Cinema is about the ancient art of telling stories. Is about breaking the chains that hold our minds. Entertainment is good but is not good enough. We can do more and we can do better. The Fall (2006), from Tarsem Singh, is a movie that knows this. This is my kind of movie.
Roy Walker (Lee Pace) and Alexandria (Catinca Untaru)
The plot is about Alexandria, a injured girl recovering in the hospital when she meets another patient, Roy Walker, and he tells her fantasy histories. The difference of age between them creates a language gap that is very interesting and well explored in the movie as it uses a lot of symbolism. Going deeper in the language issue some dialogues between them were improvised and had an impact in the original history giving a layer of authenticity to the movie.
In terms of photography, every frame of the movie is a piece of art by itself. Here are some of them:
This is what I’m talking about
Faceless evil soldiers.
Colors and composition.
A perfectly good excuse for filming a elephant swimming.
Subtle tribute to Godfather. One of many tributes in the movie.
This scene reminded me of the Balinese monkey chant from Baraka (1992). Bonus: Avatar (2009) also did it.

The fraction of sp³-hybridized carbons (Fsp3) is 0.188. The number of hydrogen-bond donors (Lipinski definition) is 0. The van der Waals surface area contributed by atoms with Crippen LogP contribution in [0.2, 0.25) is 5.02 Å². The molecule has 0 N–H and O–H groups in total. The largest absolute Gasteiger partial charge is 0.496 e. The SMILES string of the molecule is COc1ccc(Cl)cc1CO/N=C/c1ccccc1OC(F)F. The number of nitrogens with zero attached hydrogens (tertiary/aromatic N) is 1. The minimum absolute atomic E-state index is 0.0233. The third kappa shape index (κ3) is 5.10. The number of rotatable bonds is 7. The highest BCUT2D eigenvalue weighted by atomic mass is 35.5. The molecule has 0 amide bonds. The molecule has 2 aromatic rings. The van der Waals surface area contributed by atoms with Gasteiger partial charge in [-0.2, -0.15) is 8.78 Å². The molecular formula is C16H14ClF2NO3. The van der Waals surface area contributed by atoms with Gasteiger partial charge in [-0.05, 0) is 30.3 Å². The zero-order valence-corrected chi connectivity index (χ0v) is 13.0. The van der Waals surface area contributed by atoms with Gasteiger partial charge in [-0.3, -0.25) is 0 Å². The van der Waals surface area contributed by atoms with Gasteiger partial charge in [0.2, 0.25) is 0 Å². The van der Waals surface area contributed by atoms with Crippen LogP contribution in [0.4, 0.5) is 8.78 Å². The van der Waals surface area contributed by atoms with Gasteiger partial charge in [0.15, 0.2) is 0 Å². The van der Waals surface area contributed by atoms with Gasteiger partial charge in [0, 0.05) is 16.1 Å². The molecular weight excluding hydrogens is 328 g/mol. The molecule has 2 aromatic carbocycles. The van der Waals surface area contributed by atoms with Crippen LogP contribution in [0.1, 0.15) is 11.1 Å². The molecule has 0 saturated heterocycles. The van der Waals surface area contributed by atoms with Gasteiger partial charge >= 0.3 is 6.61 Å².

A stop motion scene.
Almost every scene is breathtaking and probably was really hard to film.
Seems that they used …
… a lot of blue ink.
One of the many amazing scenes that lasted less than 1 second!
In summary, it have all the ingredients to make a movie that I love:
- Amazing photography.
- A non-trivial plot. Doesn’t need to be really complex (though I like complex). In this case was a plot inside the plot.
- Language and symbolism.
- The struggle for (pick as many as you want): life, identity, purpose, love, and freedom.
- Do not underestimate the mind and the imagination,
- Good actors, good interpretation and when possible some improvisation.
- Subtle references as an icing on the cake.
Go see this movie.
If you liked The Fall you may also like
- I would say The Imaginarium of Doctor Parnassus (2009) but just saying watch everything from Terry Gilliam is more appropriate.
- Everything from Spike Jonze and Charlie Kaufman.
- The Cell (2006), also from Tarsem Singh.
- Cinema Paradiso (1988), Giuseppe Tornatore.
- I could say many others but if you take a look into psychological thrillers is enough.